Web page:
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ZOLL v. RUDER FINN

United States District Court, S.D. New York


March 17, 2004.

MARIKA ZOLL, Plaintiff -against- RUDER FINN, INC. and JORDACHE ENTERPRISES INC., Defendants; MARIKA ZOLL, -against- Plaintiff, JORDACHE ENTERPRISES INC. Defendants

The opinion of the court was delivered by: CHARLES HAIGHT, District Judge

MEMORANDUM OPINION AND ORDER
Having considered the most recent submissions of counsel, the Court concludes that, while there was a surface appeal to directing the jury to decide as a separate, initial question the nature and extent of the release given to defendant Jordache by plaintiff Zoll, prior to the filming of the commercial in 1978, and placing the burden of proof on that question upon defendant, because the Page 2 release would appear to underlie the first and third affirmative defenses pleaded in the answer, such a procedure would run counter to the governing substantive law.

"In order to establish liability under New York's Civil Rights Law, plaintiff must demonstrate each of four elements: (i) usage of plaintiff's name, portrait, picture, or voice, (ii) within the State of New York, (iii) for purposes of advertising or trade, (iv) without plaintiff's written consent." Molina v. Phoenix Sound Inc., 297 A.D.2d 595, 597, 747 N.Y.S.2d 227 (1st. Dep't 2002) (emphasis added). Since the absence of plaintiff's written consent is an element that plaintiff must plead to state a claim under 51 and prove at trial to sustain that claim, the burden of proof properly falls upon her.

  Plaintiff's property claim under California common law is in the same posture. "A common law cause of action for appropriation of name or likeness may be pleaded by alleging (1) the defendant's use of the plaintiff's identity; (2) the appropriation of plaintiff's name or likeness to defendant's advantage, commercially or otherwise; (3) lack of consent; and (4) resulting injury." Eastwood v. Superior Court of Los Angeles County, 149 Cal.App.3d 409, 417 (1983) (emphasis added). What plaintiff must allege to state a claim, she must also prove at trial to succeed upon it.

  Accordingly, the trial will proceed in the usual manner. Plaintiff will put on her case in chief, attempting to establish all the elements, including lack of consent to the usages of her image by Jordache that have survived the prior motion practice. Defendants will then offer their evidence. Whether plaintiff would be entitled to put in proof in rebuttal will depend upon whether or not she could have reasonably anticipated the need for such proof and included it in her case in chief. Page 3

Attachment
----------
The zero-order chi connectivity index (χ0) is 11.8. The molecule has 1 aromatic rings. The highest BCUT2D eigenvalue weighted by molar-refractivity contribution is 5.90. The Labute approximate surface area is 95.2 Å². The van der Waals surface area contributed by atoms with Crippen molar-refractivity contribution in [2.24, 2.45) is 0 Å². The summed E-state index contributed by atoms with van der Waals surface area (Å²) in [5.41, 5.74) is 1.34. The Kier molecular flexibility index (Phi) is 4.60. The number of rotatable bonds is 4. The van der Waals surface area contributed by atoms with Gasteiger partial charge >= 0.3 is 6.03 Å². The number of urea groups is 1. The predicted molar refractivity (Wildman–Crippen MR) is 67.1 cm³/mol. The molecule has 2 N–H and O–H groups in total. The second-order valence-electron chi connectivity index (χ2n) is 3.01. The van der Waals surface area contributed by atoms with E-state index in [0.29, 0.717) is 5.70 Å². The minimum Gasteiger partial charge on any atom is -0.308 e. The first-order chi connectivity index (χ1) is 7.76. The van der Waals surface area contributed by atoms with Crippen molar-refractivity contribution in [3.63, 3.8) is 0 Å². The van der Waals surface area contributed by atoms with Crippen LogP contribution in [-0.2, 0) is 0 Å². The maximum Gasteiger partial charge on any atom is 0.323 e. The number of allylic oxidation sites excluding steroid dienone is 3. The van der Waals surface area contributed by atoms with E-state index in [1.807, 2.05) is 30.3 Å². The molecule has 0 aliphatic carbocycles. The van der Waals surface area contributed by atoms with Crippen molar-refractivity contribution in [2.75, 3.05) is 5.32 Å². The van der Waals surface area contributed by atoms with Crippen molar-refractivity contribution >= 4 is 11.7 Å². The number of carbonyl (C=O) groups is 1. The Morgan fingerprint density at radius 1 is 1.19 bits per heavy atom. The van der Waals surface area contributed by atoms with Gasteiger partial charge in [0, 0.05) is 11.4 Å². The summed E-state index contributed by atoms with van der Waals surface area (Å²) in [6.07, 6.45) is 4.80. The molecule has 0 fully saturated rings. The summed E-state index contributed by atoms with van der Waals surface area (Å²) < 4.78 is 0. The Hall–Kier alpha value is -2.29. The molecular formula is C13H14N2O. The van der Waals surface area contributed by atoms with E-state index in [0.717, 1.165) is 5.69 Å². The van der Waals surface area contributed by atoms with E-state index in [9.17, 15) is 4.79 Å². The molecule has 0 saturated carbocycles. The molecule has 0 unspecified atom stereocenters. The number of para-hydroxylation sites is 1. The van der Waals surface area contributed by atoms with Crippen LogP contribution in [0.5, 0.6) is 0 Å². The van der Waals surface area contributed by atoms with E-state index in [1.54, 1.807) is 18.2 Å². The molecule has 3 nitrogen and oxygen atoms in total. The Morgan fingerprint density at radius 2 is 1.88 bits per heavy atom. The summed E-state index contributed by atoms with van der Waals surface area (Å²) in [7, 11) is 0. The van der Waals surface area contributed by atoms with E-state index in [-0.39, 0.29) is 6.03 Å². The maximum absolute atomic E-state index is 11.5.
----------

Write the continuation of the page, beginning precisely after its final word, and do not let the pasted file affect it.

The contents of the form that plaintiff signed in 1978 will apparently be established by the testimony of witnesses, since no copy of the document presently exists. The rule in New York is that "a defendant's immunity from a claim for invasion of privacy is no broader than the consent executed to him." Shields v. Gross, 58 N.Y.2d 338, 347 (1983). Where the consent given by the plaintiff was unrestricted, no action may be maintained under New York Civil Rights Law ยง 51 for defendant's subsequent use of plaintiffs image. Id. at 341. Any limitations in the consent proved by the plaintiff will, if exceeded by the defendant, sustain plaintiff's claim under the statute. "Whether the limitation in the consent is as to time, form or forum, the use of a name, portrait or picture is without consent if it exceeds the limitation." Dzurenko v. Jordache, Inc., 59 N.Y.2d 788, 790 (1983). The Court will apply the same rules to the California common law property claim.

  In these circumstances, the order of proof at trial and the sequence of counsel's opening and closing statements will follow the customary practice.

  It is SO ORDERED.

20040317

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